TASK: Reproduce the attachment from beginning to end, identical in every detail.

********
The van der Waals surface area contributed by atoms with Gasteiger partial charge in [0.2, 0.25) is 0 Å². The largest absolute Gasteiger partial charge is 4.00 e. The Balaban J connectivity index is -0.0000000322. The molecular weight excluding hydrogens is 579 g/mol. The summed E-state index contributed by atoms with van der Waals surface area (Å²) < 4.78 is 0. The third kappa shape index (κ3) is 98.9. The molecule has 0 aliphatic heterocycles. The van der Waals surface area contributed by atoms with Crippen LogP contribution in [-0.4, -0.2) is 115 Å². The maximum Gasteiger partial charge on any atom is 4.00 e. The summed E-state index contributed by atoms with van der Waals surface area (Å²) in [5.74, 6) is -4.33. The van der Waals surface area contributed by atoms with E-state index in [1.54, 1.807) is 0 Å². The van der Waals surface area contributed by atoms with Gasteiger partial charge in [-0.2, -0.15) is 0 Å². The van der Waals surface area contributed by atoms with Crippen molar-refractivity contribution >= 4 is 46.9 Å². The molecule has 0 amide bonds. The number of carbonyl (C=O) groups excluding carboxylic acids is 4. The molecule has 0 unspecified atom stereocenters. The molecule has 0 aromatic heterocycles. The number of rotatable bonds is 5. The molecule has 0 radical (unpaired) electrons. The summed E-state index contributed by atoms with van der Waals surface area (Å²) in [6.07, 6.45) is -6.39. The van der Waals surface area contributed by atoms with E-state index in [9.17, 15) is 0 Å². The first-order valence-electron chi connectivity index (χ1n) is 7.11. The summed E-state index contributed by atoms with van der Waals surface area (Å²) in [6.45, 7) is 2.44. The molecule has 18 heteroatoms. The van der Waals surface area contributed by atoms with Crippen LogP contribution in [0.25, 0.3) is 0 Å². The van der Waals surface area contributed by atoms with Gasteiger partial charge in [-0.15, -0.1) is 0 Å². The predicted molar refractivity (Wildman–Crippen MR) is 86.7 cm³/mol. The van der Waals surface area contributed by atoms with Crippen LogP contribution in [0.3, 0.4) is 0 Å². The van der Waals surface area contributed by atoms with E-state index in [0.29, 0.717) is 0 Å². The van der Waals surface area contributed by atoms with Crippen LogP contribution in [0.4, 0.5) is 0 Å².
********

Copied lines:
The van der Waals surface area contributed by atoms with Gasteiger partial charge in [0.2, 0.25) is 0 Å². The largest absolute Gasteiger partial charge is 4.00 e. The Balaban J connectivity index is -0.0000000322. The molecular weight excluding hydrogens is 579 g/mol. The summed E-state index contributed by atoms with van der Waals surface area (Å²) < 4.78 is 0. The third kappa shape index (κ3) is 98.9. The molecule has 0 aliphatic heterocycles. The van der Waals surface area contributed by atoms with Crippen LogP contribution in [-0.4, -0.2) is 115 Å². The maximum Gasteiger partial charge on any atom is 4.00 e. The summed E-state index contributed by atoms with van der Waals surface area (Å²) in [5.74, 6) is -4.33. The van der Waals surface area contributed by atoms with E-state index in [1.54, 1.807) is 0 Å². The van der Waals surface area contributed by atoms with Gasteiger partial charge in [-0.2, -0.15) is 0 Å². The van der Waals surface area contributed by atoms with Crippen molar-refractivity contribution >= 4 is 46.9 Å². The molecule has 0 amide bonds. The number of carbonyl (C=O) groups excluding carboxylic acids is 4. The molecule has 0 unspecified atom stereocenters. The molecule has 0 aromatic heterocycles. The number of rotatable bonds is 5. The molecule has 0 radical (unpaired) electrons. The summed E-state index contributed by atoms with van der Waals surface area (Å²) in [6.07, 6.45) is -6.39. The van der Waals surface area contributed by atoms with E-state index in [9.17, 15) is 0 Å². The first-order valence-electron chi connectivity index (χ1n) is 7.11. The summed E-state index contributed by atoms with van der Waals surface area (Å²) in [6.45, 7) is 2.44. The molecule has 18 heteroatoms. The van der Waals surface area contributed by atoms with Crippen LogP contribution in [0.25, 0.3) is 0 Å². The van der Waals surface area contributed by atoms with Gasteiger partial charge in [-0.15, -0.1) is 0 Å². The predicted molar refractivity (Wildman–Crippen MR) is 86.7 cm³/mol. The van der Waals surface area contributed by atoms with Crippen LogP contribution in [0.3, 0.4) is 0 Å². The van der Waals surface area contributed by atoms with E-state index in [0.29, 0.717) is 0 Å². The van der Waals surface area contributed by atoms with Crippen LogP contribution in [0.4, 0.5) is 0 Å².